Sunday, February 04, 2007

GoMA Pile

The fifth Asia-Pacific Triennial (APT5) exhibition is the highlight of Brisbane’s newest attraction, the sparkling Gallery of Modern Art (GoMA). There have been more than half a million visitors to Southbank’s Cultural Centre is since the $300m GoMA and the adjacent State Library of Queensland opened on 2 December last year.

Wayne Goss, Chairman of the Queensland Art Gallery Board of Trustees said in a media release that GoMA was a major new contemporary art museum for Australia and the Asia-Pacific region, and a cultural triumph for Brisbane. “With the addition of GoMA, Queensland Art Gallery remains a single institution with two magnificent sites: the celebrated Robin Gibson-designed Gallery, which opened in 1982, and the Architectus-designed Gallery of Modern Art at Kurilpa Point, the last reach of the Brisbane River overlooking the city," he said. The two galleries are only 150m apart.

APT4 drew 220,000 during its 20-week exhibition in the old art gallery in 2002. This year's APT has reached almost half that in its first three weeks. The attendances and the architectural brilliance have been attracting envious glances from other gallery. GoMA director Doug Hall is due to leave his role in April and National Gallery of Victoria acting director Frances Lindsay said that whoever gets the job next would have “big shoes” to fill. National Gallery of New South Wales chief curator Tony Bond said "We can't get anything like that in NSW. Queensland…have managed to build something to die for”.

Although APT5 has been criticised for not having enough local exhibits, it does contain a stunning range of modern art. The beautiful high ceilings and spacious rooms of the gallery with river and city views complement the artwork. One of the first exhibits as you climb to the first floor, and one of the most popular, is a montage of 29 sequences from Jackie Chan movies. Chan leaps operatically at the viewer from all angles on a bank of TV screens, big and small. GoMA's head of cinema Kathryn Weir describes Chan as a "complex local-global phenomenon". She says his presence in APT "explores how someone who is out of Hong Kong is possibly one of the best-known actor-directors today, working in Hollywood but also maintaining a very strong local identity. And also with a strong and complex relationship with a traditional Chinese art form."

Next to the Chan exhibit is a striking picture from Chinese artist Zhang Xiaogang. His oil on canvas picture “Three Comrades” is from his Bloodlines: The Big Family series. His three comrades are deliberately androgynous figures. Born in 1958, Xiaogang grew up during Mao’s Cultural Revolution when the fervour of disowning the past meant that many photos were destroyed or lost. The painting “Three Comrades” is inspired by a rare surviving photo of his mentally-ill mother during younger, happier times. It conjures up the three Chinese ‘big families’ of blood, social and cultural ties.

The Chinese influence on APT5 is massive. Near the river end of the gallery, lie the beautiful porcelain sculptures of Ah Xian and the photographs of Australian born William Yang. Yang tells a poignant story “about my mother” in 24 family photographs. Like Yang, his mother was also born in Australia, in Dimboola in Far North Queensland. She is a Cantonese who marries a Mandarin speaking Hukka. The family grows up speaking English only. The 24 photos show the life of a graceful westernised woman (the christmas dinner was turkey and ham). She dies but not before having to cope with the shock of finding out her artist son William is gay.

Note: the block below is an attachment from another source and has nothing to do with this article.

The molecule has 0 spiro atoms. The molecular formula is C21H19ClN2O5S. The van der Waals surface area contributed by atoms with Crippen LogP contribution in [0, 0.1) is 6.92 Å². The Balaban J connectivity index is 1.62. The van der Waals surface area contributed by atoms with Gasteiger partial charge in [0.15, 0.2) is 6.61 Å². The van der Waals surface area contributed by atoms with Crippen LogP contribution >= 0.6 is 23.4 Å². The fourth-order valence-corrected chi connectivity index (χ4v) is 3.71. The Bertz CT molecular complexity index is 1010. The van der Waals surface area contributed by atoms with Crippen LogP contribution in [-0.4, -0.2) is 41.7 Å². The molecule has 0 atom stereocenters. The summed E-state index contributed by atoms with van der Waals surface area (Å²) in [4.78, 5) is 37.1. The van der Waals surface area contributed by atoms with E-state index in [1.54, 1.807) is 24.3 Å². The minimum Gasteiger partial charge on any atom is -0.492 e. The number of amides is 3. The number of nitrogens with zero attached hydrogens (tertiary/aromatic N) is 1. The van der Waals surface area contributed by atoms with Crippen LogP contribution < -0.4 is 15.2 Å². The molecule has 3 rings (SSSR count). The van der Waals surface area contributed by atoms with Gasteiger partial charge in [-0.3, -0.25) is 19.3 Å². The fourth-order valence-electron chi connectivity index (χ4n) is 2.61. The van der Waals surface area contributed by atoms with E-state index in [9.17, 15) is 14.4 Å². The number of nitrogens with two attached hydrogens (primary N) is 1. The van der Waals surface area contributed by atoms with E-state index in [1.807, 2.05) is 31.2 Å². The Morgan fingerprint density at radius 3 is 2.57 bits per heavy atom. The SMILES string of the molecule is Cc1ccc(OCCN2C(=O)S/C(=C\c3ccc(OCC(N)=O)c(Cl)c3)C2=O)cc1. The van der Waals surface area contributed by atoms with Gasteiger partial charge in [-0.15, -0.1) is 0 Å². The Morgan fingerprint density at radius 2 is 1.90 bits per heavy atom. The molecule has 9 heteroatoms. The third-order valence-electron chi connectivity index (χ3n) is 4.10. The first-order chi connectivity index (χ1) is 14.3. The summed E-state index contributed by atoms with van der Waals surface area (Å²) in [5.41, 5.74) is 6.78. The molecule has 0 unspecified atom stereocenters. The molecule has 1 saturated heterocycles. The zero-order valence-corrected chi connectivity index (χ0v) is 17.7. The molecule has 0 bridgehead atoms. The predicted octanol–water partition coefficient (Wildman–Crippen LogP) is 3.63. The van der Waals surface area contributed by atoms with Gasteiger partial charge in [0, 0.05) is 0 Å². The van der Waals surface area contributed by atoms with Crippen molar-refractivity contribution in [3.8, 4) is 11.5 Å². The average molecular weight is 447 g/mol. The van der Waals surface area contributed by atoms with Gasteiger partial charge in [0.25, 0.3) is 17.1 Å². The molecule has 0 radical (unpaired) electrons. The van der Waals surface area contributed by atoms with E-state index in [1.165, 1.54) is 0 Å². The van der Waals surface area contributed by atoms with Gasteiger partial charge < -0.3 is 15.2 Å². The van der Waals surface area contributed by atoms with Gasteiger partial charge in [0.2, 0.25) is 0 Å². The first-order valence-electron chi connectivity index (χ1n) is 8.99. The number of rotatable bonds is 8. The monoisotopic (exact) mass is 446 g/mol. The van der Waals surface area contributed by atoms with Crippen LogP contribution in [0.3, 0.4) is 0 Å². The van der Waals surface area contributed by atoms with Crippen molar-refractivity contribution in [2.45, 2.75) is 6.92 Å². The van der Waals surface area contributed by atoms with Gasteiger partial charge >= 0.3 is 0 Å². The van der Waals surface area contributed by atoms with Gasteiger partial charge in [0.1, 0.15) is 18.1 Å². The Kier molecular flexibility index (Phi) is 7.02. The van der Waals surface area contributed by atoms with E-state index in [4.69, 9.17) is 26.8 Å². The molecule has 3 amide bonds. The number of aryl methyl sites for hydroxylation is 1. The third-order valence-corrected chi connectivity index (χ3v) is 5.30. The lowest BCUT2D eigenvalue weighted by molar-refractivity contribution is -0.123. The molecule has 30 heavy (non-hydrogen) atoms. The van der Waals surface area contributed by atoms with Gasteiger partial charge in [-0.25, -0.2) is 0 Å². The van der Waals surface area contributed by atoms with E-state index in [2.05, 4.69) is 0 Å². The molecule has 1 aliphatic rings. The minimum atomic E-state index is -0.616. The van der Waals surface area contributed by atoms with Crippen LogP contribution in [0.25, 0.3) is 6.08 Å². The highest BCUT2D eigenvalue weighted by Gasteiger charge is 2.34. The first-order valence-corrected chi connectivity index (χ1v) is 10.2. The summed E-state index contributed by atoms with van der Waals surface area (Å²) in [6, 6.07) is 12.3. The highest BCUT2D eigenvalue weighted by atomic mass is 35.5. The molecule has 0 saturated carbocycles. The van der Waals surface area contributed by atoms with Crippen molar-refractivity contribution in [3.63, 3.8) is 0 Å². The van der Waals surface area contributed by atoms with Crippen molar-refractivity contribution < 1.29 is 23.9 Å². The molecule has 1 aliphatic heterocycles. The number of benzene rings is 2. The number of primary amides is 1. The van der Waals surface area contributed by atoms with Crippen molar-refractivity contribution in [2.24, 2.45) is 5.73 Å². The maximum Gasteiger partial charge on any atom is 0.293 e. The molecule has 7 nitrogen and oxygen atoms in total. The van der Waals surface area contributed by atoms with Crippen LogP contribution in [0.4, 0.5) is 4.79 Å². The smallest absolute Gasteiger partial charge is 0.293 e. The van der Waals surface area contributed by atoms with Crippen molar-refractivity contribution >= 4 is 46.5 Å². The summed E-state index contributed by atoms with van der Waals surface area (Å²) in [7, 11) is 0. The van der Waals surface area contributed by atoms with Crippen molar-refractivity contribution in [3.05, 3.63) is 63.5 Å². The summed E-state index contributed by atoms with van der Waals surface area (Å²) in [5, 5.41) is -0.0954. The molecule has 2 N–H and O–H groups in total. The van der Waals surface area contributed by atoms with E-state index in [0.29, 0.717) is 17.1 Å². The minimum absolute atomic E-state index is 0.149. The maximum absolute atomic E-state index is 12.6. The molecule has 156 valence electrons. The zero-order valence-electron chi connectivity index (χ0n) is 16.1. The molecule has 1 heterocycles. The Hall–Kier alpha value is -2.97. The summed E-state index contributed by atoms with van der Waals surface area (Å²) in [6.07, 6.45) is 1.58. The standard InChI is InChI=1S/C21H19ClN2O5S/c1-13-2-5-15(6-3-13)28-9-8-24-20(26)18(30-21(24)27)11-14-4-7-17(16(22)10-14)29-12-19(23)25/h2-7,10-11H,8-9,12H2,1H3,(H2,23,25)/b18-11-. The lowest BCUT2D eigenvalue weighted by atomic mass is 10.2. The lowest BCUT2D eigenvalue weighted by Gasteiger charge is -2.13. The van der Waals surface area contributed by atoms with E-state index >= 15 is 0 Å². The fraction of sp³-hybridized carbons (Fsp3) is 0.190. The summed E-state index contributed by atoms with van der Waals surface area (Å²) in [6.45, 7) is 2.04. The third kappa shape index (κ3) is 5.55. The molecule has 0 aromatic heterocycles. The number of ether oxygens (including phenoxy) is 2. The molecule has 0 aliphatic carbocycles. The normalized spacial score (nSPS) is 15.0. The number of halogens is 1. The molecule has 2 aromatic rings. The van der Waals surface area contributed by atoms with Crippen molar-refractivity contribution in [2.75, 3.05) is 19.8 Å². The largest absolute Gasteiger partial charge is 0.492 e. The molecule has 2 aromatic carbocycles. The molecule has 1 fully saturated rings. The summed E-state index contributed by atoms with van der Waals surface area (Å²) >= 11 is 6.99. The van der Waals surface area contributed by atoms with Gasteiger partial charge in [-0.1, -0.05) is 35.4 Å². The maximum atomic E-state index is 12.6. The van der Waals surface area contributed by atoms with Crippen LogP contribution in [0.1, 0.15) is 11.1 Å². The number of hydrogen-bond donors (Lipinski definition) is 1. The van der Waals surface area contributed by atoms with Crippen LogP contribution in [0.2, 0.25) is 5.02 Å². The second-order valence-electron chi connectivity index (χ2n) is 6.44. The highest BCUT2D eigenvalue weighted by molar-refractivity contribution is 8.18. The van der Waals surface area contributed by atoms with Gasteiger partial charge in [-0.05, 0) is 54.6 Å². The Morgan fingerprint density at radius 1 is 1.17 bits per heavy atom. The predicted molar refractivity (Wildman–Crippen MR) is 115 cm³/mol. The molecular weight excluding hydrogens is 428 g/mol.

There is a queue to see the exhibit of Japanese artist Yayoi Kusama. Kusama was responsible for the beautiful “Narcissus Garden” in APT4. This time, her piece is called “Soul under the Moon”. It is a playful installation set in a closed dark room. Kusama uses mirrors, lights, water, plastic, nylon thread, timber, synthetic polymers and paint to create a disconcerting illusion of never-ending space. Its themes are reflection, infinity and repetition.

Also impressive is Jitish Kallat’s “public notice” (2003). Kallat was born in Mumbai in 1974 where he was also trained as an artist. He has gained a reputation for bold figurative paintings. “Public notice” is a five-panelled work using acrylic mirrors. The letters are rubber adhesive cement which are ignited and melted. The text is from the speech delivered by Jawaharlal Nehru at midnight on the occasion of Indian independence from British rule on 15 August 1947. Nehru’s “tryst with destiny” speech remains a important historical milestone for India.

Back on the ground floor the highlight is another Chinese sculpture. It is Wang Wenhai’s “Mao Zedong and Mao Zedong”. These are two giant fibreglass sculptures of Mao; one as the familiar chairman, the other in the guise of emperor Qin Shi Huang who united China in 221 BC. Wenhai is a staff member at the Yan'an Revolutionary Museum in Northwest China's Shaanxi Province. He has been making clay sculptures of Mao for 20 years and believes he has made over 1,000. The two that grace APT5 are imposing as befits one of the 20th century's most successful leaders.

The Asia Pacific Triennial 5 expo continues until 27 May 2007. The Queensland Gallery of Modern Art is at Southbank, a short walk from the city across Victoria Bridge and close to South Brisbane station. It is open 10am to 5pm Monday to Friday and 9am to 5pm Saturday and Sunday. Admission is free.